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Re: [ontolog-forum] Is there something I missed?

To: Steve Newcomb <srn@xxxxxxxxxxxxx>
Cc: "[ontolog-forum]" <ontolog-forum@xxxxxxxxxxxxxxxx>
From: Pat Hayes <phayes@xxxxxxx>
Date: Tue, 3 Feb 2009 14:56:12 -0600
Message-id: <F9E72CC5-561A-4D3B-A1D5-187148CB2B11@xxxxxxx>

On Feb 3, 2009, at 1:18 PM, Steve Newcomb wrote:    (01)

> Concern for the welfare of generations to come, sufficient to  
> motivate careful examination of current trends and technologies from  
> first principles, is in very short supply these days. It will come  
> back into fashion, one way or another. Alas, it appears that no  
> engagement by me in conversation with you will be helpful or  
> revealing.
> Deprecatory name-calling is one way to prevent dangerous dialogs  
> from occurring, and this is not the first occasion on which name- 
> calling has been used against my efforts to bring forward a less- 
> often-heard perspective on the W3C, RDF, and the noxious belief that  
> it's good to confound web addressing with subject identification. (I  
> note you say nothing of substance here about that or anything else.  
> Bad behavior, Pat.)    (02)

If you want to have an online discussion about the status of URIs as  
referring names, and the proper relationships, if any, between their  
role as identifiers and as denoting names, then I'm game for that.  
This is an active topic of debate right now in the SWeb world, as Im  
sure you know. But lets keep that discussion technical. Anyone who is  
interested ought to at least be aware what is meant by the following  
phrases: http-range-14, information resource, 303 redirects,  
awww:representation. Googling them will get you a lot of archived  
debate on this issue.    (03)

> The process of science requires dialog. Since you're the one who's  
> closing the dialog, it's ironic that you characterize my perspective  
> as not-science, lumping it with creationism and worse.    (04)

I said that my reasons for not debating you were similar to those for  
not debating creationists. The characteristic tenor which I seemed to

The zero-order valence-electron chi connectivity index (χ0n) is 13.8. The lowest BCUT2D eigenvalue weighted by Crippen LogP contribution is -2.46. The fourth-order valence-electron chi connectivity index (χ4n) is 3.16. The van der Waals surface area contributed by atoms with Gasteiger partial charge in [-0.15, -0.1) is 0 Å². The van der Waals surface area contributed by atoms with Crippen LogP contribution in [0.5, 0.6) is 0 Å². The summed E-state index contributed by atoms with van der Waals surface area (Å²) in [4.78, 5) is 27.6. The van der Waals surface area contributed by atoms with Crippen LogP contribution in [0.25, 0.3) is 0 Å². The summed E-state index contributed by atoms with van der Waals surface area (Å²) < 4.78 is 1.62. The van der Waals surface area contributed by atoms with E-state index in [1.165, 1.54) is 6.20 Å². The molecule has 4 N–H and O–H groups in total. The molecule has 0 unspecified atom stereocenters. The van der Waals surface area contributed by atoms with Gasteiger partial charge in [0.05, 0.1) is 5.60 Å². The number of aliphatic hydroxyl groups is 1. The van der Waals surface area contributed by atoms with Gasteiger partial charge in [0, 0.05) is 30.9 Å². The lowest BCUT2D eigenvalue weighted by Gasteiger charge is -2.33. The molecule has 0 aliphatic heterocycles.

recognize in your message wasn't to do with its content, but rather  
its hysterical and passionate tone, and the way it mixed technical  
observations with political, moral, and at times quasi-religious  
views. It was, and your reply also is, revealing of a mind-set which  
is sure that everyone who disagrees with you is wicked or part of some  
vast world-wide conspiracy, so that debates will rapidly become ad  
hominem. I don't really care what your actual views are, to be frank.  
I'm not going to engage in debate with this kind of a stance, no  
matter what it is about.    (05)

> I take comfort in the fact that even some great scientific  
> breakthroughs have been characterized as not-science by scientists  
> who should have known better, but who were more focused on  
> maintaining the status quo than on the exploration of ideas and  
> things. I regret that I'm forced to conclude that your behavior here  
> appears to place you in the latter category.    (06)

> It would still find it interesting to discuss the problem of  
> preserving, honoring, and exploiting infinite ontological diversity  
> in a world of unpredictable human affairs, with people who are  
> interested in developing and exploiting diverse human capital.    (07)

So would I. And I see absolutely no barriers to doing this using Web  
technology, nor do I think that the W3C or any of its staff are  
interested in limiting such a vision in any way.    (08)

> Those who are interested in exclusively machine-based inferencing  
> may not be interested, but within my own limited perspective, the  
> problem of exploiting machine inference in combination with human  
> insight, and in the problem of garnering human insight wherever it  
> can be garnered, is very interesting. Scientifically interesting,  
> and not at all conspiracy-theoretical or creationistic.    (09)

Agreed, though I think its stretching the meaning of "scientific" a  
little. But no harm done.    (010)

Pat    (011)

> Pat Hayes wrote:
>> On Feb 3, 2009, at 10:16 AM, Steve Newcomb wrote:
>> ... a political (?) rant, which I am not even going to try to